Conversation is an art which needs to be lovingly crafted. Make it your ambition to get better and better. 


church leicester

by Roy Todd

When Jesus returned to preach in his home town of Nazareth, the response was underwhelming to say the least. There was a host of negative reactions – from patronising cynicism to downright antagonism. Interestingly, the most telling vibe was….offence. Mark’s account tells us that they ‘took offence at him‘ (Mark 6:3). Jesus was more than aware of this, hence the reason why he said ‘A prophet is not without honour, except in their own town (Mark 6:4)’

Offence is the overflow of a dishonourable heart when it observes something it perceives to be a threat. It undermines, gossips, carps, snipes and speaks in sarcastic tones which convey it’s contempt. All of these things create a culture of dishonour where faith is diminished and miracles cannot happen. In Nazareth, the people believed in the miraculous. However, they had a problem with the miracle worker….Jesus. But dishonour meant that Jesus ‘could not do any miracles there‘ (Mark 6:5). That was a tragedy for the city. The contemporary lesson is truly profound.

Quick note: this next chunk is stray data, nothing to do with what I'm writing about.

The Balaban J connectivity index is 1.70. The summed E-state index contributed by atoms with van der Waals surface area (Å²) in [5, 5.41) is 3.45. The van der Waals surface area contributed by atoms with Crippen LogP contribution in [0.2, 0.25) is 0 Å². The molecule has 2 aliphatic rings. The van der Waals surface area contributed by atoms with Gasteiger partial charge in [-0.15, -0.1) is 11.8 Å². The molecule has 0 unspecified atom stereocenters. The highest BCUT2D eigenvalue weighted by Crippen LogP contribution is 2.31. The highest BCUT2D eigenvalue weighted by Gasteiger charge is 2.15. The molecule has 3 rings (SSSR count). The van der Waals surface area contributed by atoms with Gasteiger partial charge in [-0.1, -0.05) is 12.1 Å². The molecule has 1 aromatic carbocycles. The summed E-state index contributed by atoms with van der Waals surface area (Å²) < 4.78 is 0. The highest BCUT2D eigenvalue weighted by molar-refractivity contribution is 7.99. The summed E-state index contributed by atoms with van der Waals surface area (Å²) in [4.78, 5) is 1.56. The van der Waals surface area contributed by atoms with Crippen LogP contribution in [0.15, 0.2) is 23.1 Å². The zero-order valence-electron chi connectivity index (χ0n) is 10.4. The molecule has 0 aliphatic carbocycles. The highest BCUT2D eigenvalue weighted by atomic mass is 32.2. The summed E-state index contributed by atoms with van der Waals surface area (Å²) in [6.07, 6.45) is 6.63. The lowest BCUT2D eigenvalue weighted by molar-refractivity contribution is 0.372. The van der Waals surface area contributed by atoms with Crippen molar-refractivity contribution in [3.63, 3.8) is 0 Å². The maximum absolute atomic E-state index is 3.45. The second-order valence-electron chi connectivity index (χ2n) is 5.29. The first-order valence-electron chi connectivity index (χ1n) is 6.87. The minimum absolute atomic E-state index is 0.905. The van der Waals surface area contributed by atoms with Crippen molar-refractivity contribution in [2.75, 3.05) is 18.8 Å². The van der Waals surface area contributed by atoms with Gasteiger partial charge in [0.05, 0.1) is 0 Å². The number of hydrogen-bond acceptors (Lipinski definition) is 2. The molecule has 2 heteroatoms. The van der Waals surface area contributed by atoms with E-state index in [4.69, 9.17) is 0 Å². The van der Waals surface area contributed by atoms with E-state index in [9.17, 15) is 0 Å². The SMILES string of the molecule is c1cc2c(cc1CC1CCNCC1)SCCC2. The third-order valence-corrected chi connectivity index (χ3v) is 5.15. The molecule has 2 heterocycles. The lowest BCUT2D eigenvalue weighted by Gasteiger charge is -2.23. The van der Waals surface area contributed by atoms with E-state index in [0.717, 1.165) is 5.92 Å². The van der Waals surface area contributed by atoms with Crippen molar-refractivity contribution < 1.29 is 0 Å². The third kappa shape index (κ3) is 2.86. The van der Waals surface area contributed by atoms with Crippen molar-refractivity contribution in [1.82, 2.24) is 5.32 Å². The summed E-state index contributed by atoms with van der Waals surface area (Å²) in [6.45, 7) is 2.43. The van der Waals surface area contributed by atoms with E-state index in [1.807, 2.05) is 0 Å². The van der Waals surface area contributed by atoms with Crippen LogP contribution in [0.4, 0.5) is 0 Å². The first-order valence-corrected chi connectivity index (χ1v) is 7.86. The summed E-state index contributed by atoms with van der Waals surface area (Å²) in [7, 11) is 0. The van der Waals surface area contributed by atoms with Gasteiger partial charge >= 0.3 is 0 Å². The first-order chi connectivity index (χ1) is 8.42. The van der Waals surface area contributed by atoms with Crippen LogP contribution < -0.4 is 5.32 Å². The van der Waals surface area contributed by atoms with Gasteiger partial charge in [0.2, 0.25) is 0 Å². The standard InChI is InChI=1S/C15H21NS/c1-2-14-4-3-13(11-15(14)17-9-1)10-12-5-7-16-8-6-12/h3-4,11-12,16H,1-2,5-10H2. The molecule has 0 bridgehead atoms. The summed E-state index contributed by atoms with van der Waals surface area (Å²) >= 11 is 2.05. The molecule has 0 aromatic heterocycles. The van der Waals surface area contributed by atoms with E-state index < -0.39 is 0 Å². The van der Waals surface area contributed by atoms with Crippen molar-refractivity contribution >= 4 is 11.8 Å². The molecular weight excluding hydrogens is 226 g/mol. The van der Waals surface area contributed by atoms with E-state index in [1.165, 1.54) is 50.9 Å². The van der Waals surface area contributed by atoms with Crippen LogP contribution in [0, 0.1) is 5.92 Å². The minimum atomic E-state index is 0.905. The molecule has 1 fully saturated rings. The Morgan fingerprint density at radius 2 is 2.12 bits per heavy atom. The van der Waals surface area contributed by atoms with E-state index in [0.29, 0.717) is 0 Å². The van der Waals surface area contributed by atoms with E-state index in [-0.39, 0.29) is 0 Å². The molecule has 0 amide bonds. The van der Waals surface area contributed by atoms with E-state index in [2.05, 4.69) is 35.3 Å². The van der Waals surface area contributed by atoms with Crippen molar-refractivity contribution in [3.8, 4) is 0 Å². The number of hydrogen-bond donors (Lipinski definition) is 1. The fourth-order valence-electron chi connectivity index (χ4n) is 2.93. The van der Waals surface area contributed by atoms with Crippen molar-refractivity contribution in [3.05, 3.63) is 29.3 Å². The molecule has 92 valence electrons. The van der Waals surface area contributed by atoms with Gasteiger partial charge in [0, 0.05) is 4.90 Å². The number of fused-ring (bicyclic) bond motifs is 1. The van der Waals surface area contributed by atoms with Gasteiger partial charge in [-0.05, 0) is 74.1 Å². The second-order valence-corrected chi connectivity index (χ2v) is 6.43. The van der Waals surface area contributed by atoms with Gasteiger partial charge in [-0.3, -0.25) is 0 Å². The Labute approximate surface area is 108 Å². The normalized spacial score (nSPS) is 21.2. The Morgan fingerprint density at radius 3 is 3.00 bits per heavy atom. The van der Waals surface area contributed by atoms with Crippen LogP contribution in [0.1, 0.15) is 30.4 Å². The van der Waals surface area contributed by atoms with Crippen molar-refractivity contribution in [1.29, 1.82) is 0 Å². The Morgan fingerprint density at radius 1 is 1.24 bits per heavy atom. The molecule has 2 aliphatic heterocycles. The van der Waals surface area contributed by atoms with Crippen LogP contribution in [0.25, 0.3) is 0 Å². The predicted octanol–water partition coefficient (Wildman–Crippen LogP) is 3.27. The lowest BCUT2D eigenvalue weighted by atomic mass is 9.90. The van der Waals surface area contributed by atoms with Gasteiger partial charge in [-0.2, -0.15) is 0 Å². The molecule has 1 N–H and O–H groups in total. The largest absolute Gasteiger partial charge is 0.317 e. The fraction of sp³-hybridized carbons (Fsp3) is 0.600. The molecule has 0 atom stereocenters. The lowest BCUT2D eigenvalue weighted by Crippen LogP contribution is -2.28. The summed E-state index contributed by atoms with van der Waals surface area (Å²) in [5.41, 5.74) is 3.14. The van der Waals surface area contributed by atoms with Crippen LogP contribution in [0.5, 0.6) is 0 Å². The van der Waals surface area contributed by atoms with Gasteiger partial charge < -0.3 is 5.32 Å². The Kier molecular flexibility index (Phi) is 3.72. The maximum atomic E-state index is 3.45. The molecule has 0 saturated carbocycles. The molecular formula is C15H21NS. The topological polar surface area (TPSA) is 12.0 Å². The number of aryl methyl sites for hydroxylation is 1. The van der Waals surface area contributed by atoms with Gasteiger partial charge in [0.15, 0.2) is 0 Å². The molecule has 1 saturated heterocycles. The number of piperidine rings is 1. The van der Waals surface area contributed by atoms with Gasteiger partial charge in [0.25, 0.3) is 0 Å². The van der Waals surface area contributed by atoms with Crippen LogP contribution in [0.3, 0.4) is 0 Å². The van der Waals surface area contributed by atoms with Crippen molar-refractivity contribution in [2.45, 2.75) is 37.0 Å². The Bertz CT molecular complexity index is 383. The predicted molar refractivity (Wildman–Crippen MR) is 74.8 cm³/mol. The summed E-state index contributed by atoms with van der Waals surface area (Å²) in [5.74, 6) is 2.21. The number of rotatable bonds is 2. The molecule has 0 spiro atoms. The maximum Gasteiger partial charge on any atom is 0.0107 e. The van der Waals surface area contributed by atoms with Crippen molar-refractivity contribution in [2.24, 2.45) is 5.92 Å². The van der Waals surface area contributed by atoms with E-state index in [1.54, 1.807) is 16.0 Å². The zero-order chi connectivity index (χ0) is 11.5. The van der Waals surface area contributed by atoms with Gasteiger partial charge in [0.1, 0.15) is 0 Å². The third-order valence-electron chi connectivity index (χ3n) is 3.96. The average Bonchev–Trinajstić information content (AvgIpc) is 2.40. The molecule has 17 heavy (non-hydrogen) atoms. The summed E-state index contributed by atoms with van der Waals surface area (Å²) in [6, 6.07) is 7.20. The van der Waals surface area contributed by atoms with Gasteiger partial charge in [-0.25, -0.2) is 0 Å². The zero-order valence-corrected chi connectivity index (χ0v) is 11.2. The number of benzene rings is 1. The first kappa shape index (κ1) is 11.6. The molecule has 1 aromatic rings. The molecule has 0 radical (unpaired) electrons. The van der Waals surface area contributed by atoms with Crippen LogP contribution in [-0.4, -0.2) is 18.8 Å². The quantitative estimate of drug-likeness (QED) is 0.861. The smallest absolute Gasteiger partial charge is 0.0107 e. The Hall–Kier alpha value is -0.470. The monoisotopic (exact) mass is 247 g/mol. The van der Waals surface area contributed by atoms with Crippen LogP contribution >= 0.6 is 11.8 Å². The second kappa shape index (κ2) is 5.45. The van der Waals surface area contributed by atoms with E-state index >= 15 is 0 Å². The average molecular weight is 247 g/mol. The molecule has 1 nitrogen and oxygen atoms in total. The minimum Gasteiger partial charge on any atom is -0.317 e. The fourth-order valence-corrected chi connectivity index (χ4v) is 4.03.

Dishonour is a culture which keeps people down and feels more comfortable when it is criticising others rather than celebrating them. It is born out of deep insecurity. Honour is the very opposite. It takes a profoundly secure heart to celebrate God’s grace in the lives of others. It is free from expectations of receiving anything in return. See, honour is without agenda, other than to champion others.

Honour REALLY matters. It is a culture which calls out greatness and encourages people to live in the heights of God’s grace. It resists the temptation to be jealous when they become more ‘successful’ than you because it recognises that everything we have belongs to God anyway. All God requires of each of us is that we are faithful. On the day that really matters, this is what Jesus will celebrate… ‘well done good and faithful servant‘ (Matt 25:23).

I dare you to live with honour in your heart. Let that be the overflow of everything you say and do. God loves a heart like that. In a culture of honour, the impossible becomes possible.


church leicester

by Roy Todd